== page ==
Road Trip 2022, Day Eleven: Cades Cove

a magical place:
the only way to describe
these teenage smiles
even pup loves it 
cycling past wildlife
below the Smokies
where can you see bears
and collect salamanders
under the same sun?
this mountain-framed pic
taken on the same soil
twenty-three years past
we’re fatter, older
while the mountains are hotter;
such is life—sad changes
yet look at our girls
fearlessly taking this on
one moon-wing a time

Road Trip 2022, Day Eleven: Cades Cove

a magical place:
the only way to describe
these teenage smiles
even pup loves it 
cycling past wildlife
below the Smokies
where can you see bears
and collect salamanders
under the same sun?
this mountain-framed pic
taken on the same soil
twenty-three years past
we’re fatter, older
while the mountains are hotter;
such is life—sad changes
yet look at our girls
fearlessly taking this on
one moon-wing a time

Road Trip 2022, Day Ten: Gaps

through Cumberland Gap
we drive down to Tennessee
and stand in three states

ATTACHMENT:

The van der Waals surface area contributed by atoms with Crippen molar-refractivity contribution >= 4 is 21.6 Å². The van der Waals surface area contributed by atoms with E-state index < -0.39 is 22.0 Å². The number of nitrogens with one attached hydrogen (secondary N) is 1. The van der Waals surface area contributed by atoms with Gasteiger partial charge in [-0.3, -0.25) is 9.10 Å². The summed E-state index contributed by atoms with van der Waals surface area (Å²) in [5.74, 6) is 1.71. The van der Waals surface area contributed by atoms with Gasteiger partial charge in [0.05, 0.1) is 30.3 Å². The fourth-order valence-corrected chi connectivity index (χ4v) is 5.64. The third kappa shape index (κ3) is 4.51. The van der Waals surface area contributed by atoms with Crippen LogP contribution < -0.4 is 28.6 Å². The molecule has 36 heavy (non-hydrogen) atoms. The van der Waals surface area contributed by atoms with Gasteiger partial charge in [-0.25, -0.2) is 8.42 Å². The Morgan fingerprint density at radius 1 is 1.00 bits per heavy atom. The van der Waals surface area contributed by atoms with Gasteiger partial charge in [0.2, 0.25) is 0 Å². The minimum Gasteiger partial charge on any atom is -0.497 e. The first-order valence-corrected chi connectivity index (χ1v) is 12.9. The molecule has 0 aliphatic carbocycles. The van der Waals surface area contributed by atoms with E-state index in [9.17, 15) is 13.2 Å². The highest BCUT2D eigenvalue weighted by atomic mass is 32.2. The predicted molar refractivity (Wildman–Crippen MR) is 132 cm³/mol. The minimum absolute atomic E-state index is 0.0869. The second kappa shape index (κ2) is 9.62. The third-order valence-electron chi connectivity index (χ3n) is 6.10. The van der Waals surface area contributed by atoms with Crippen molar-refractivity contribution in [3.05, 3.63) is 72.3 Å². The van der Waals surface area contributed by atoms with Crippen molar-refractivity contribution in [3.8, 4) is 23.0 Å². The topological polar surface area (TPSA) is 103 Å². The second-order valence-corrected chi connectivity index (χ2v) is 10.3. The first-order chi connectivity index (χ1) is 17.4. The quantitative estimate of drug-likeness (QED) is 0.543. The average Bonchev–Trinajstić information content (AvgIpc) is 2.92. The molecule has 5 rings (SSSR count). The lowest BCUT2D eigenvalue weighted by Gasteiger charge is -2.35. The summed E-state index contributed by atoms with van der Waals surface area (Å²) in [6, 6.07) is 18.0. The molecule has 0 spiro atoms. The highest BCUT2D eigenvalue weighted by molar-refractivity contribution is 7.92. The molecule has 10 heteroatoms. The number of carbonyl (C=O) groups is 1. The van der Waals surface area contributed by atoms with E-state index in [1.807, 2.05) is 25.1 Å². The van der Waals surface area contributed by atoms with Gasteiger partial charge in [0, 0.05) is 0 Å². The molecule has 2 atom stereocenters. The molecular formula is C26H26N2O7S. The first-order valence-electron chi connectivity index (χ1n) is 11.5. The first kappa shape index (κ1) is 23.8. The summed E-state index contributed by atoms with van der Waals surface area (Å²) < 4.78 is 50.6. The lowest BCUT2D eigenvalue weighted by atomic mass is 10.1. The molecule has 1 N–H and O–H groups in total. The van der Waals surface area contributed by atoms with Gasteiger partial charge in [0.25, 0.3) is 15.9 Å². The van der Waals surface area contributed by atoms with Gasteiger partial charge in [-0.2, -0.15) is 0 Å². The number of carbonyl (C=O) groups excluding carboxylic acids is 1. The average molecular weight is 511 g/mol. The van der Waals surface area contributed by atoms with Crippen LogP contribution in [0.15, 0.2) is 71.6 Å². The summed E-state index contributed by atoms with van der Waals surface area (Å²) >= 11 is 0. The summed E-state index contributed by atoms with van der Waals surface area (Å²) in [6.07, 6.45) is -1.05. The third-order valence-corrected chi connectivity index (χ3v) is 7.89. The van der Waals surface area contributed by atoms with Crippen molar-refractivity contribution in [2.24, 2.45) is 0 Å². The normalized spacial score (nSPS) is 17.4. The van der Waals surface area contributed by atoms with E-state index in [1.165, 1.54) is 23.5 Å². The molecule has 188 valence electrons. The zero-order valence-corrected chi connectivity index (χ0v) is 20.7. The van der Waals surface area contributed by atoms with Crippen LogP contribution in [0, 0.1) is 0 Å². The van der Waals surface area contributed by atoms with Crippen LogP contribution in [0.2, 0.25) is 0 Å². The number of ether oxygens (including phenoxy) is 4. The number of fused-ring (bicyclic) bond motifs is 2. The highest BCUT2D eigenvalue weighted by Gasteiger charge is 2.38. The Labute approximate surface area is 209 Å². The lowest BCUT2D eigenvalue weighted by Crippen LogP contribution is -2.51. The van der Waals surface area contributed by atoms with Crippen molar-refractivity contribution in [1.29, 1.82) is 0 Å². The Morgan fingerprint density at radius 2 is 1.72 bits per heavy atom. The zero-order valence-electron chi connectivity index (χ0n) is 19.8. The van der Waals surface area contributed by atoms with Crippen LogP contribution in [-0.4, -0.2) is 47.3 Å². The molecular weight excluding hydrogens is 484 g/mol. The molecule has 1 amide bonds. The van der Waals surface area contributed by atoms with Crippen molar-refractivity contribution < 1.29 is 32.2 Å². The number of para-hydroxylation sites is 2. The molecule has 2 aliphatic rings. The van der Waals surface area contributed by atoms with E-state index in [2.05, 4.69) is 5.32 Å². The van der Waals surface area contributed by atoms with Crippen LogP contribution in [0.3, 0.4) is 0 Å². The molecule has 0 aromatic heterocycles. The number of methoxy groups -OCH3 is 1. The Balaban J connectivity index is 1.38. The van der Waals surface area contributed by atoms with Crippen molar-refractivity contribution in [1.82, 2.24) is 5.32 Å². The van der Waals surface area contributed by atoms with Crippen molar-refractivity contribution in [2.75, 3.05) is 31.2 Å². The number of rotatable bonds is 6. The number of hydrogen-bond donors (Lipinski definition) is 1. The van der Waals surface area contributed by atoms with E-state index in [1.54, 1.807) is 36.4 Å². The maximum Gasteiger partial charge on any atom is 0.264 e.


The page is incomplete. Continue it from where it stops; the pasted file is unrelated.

it’s been many years
(the gap between visits here)
and everything’s changed
Pappy’s room is new
with the antique furniture
from their grandparents
a whole new kitchen 
to fill Donna’s empty nest
with the light of love
this generation 
will take the time to teach them
and fill in the gaps
they’ll learn who came first,
what they fought for, what they lost;
close gaps, open eyes

A Thousand Words

You came to me in the hallway of a school that I had mixed feelings about on a night in mid-December that I had mixed feelings about (I’m a teacher, and I was annoyed about the timing), and your tone was a little bit too grateful.

Is it possible to be too grateful?

That mid-December night was before the pandemic, before the isolation, before I even knew your name. And you put your hands on my hands and your eyes on my eyes and said to me: “I just wanted to thank you. Because your daughter saved my daughter’s life.”

They were in seventh grade (one of the worst grades). And I knew you meant it, though my shy child hadn’t even mentioned your daughter’s name at the dinner table.

Yet.

I want to tell you now, on your fiftieth birthday, that I can’t buy a decent gift other than this silly gag gift for your stock-tank “pool” and soon-to-be six-person hot tub. I can’t photograph “The Lovers” or paint “The Fly That Looks Like a Bird in the Sunset Scene” with acrylics and talent like you can.

But I can write a thousand words.

And I’ll try to make them worth as much as a picture.